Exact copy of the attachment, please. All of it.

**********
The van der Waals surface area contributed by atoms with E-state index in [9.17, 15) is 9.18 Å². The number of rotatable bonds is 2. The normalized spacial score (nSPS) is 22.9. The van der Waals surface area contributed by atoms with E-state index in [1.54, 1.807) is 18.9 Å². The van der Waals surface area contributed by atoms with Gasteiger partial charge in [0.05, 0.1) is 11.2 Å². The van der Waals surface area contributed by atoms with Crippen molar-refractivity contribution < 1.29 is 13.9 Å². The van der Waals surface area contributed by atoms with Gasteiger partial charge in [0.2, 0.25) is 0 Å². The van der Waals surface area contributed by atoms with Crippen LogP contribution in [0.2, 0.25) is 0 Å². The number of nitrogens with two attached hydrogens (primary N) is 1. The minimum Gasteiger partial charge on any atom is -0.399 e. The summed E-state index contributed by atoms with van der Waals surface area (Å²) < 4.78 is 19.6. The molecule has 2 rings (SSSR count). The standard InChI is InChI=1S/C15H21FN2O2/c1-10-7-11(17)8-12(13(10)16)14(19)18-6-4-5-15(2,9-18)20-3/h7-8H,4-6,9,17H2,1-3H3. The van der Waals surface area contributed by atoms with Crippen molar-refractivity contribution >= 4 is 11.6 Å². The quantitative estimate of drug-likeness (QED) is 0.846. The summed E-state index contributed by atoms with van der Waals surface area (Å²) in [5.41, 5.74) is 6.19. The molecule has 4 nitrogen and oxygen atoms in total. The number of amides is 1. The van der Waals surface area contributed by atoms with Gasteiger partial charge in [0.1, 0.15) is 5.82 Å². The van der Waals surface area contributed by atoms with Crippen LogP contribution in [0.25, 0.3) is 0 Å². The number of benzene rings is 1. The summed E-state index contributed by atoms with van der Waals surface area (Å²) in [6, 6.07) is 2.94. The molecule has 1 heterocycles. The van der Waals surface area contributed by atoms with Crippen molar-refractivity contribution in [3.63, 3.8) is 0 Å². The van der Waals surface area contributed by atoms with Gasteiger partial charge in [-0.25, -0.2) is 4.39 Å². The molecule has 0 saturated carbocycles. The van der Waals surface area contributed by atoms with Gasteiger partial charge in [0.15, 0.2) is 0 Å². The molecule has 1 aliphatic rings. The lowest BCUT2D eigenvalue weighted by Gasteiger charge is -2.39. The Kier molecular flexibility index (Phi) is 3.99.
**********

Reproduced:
The van der Waals surface area contributed by atoms with E-state index in [9.17, 15) is 9.18 Å². The number of rotatable bonds is 2. The normalized spacial score (nSPS) is 22.9. The van der Waals surface area contributed by atoms with E-state index in [1.54, 1.807) is 18.9 Å². The van der Waals surface area contributed by atoms with Gasteiger partial charge in [0.05, 0.1) is 11.2 Å². The van der Waals surface area contributed by atoms with Crippen molar-refractivity contribution < 1.29 is 13.9 Å². The van der Waals surface area contributed by atoms with Gasteiger partial charge in [0.2, 0.25) is 0 Å². The van der Waals surface area contributed by atoms with Crippen LogP contribution in [0.2, 0.25) is 0 Å². The number of nitrogens with two attached hydrogens (primary N) is 1. The minimum Gasteiger partial charge on any atom is -0.399 e. The summed E-state index contributed by atoms with van der Waals surface area (Å²) < 4.78 is 19.6. The molecule has 2 rings (SSSR count). The standard InChI is InChI=1S/C15H21FN2O2/c1-10-7-11(17)8-12(13(10)16)14(19)18-6-4-5-15(2,9-18)20-3/h7-8H,4-6,9,17H2,1-3H3. The van der Waals surface area contributed by atoms with Crippen molar-refractivity contribution >= 4 is 11.6 Å². The quantitative estimate of drug-likeness (QED) is 0.846. The summed E-state index contributed by atoms with van der Waals surface area (Å²) in [5.41, 5.74) is 6.19. The molecule has 4 nitrogen and oxygen atoms in total. The number of amides is 1. The van der Waals surface area contributed by atoms with Gasteiger partial charge in [0.1, 0.15) is 5.82 Å². The van der Waals surface area contributed by atoms with Crippen LogP contribution in [0.25, 0.3) is 0 Å². The number of benzene rings is 1. The summed E-state index contributed by atoms with van der Waals surface area (Å²) in [6, 6.07) is 2.94. The molecule has 1 heterocycles. The van der Waals surface area contributed by atoms with Crippen molar-refractivity contribution in [3.63, 3.8) is 0 Å². The van der Waals surface area contributed by atoms with Gasteiger partial charge in [-0.25, -0.2) is 4.39 Å². The molecule has 0 saturated carbocycles. The van der Waals surface area contributed by atoms with Gasteiger partial charge in [0.15, 0.2) is 0 Å². The molecule has 1 aliphatic rings. The lowest BCUT2D eigenvalue weighted by Gasteiger charge is -2.39. The Kier molecular flexibility index (Phi) is 3.99.